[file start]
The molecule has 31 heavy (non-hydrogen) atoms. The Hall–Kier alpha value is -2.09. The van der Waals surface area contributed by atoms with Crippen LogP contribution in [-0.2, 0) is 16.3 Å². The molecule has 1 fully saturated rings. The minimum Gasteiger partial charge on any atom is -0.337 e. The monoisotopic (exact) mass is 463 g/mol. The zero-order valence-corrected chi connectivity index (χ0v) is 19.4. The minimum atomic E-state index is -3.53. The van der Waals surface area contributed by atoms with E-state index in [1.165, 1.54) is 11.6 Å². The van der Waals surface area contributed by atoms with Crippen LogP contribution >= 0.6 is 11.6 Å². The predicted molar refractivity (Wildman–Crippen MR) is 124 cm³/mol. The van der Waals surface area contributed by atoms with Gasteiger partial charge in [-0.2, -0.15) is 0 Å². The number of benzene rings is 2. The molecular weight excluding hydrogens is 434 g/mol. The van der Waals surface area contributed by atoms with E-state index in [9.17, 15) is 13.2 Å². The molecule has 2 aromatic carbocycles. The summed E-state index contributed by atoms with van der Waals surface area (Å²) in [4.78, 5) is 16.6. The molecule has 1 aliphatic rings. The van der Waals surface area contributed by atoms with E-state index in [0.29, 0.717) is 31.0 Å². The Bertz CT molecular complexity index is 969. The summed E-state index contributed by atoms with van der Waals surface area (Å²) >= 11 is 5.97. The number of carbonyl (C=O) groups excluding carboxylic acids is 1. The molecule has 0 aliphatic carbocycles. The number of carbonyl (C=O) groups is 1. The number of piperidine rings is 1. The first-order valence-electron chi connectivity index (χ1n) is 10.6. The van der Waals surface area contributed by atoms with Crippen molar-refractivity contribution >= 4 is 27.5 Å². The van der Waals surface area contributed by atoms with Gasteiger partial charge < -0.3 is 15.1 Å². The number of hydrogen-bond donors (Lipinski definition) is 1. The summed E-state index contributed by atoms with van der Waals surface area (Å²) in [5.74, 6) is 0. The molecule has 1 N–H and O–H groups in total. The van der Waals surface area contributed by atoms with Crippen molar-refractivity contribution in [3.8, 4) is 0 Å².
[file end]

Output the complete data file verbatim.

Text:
The molecule has 31 heavy (non-hydrogen) atoms. The Hall–Kier alpha value is -2.09. The van der Waals surface area contributed by atoms with Crippen LogP contribution in [-0.2, 0) is 16.3 Å². The molecule has 1 fully saturated rings. The minimum Gasteiger partial charge on any atom is -0.337 e. The monoisotopic (exact) mass is 463 g/mol. The zero-order valence-corrected chi connectivity index (χ0v) is 19.4. The minimum atomic E-state index is -3.53. The van der Waals surface area contributed by atoms with E-state index in [1.165, 1.54) is 11.6 Å². The van der Waals surface area contributed by atoms with Crippen LogP contribution >= 0.6 is 11.6 Å². The predicted molar refractivity (Wildman–Crippen MR) is 124 cm³/mol. The van der Waals surface area contributed by atoms with Gasteiger partial charge in [-0.2, -0.15) is 0 Å². The number of benzene rings is 2. The molecular weight excluding hydrogens is 434 g/mol. The van der Waals surface area contributed by atoms with E-state index in [9.17, 15) is 13.2 Å². The molecule has 2 aromatic carbocycles. The summed E-state index contributed by atoms with van der Waals surface area (Å²) in [4.78, 5) is 16.6. The molecule has 1 aliphatic rings. The van der Waals surface area contributed by atoms with E-state index in [0.29, 0.717) is 31.0 Å². The Bertz CT molecular complexity index is 969. The summed E-state index contributed by atoms with van der Waals surface area (Å²) >= 11 is 5.97. The number of carbonyl (C=O) groups excluding carboxylic acids is 1. The molecule has 0 aliphatic carbocycles. The number of carbonyl (C=O) groups is 1. The number of piperidine rings is 1. The first-order valence-electron chi connectivity index (χ1n) is 10.6. The van der Waals surface area contributed by atoms with Crippen molar-refractivity contribution >= 4 is 27.5 Å². The van der Waals surface area contributed by atoms with Gasteiger partial charge < -0.3 is 15.1 Å². The number of hydrogen-bond donors (Lipinski definition) is 1. The summed E-state index contributed by atoms with van der Waals surface area (Å²) in [5.74, 6) is 0. The molecule has 1 N–H and O–H groups in total. The van der Waals surface area contributed by atoms with Crippen molar-refractivity contribution in [3.8, 4) is 0 Å².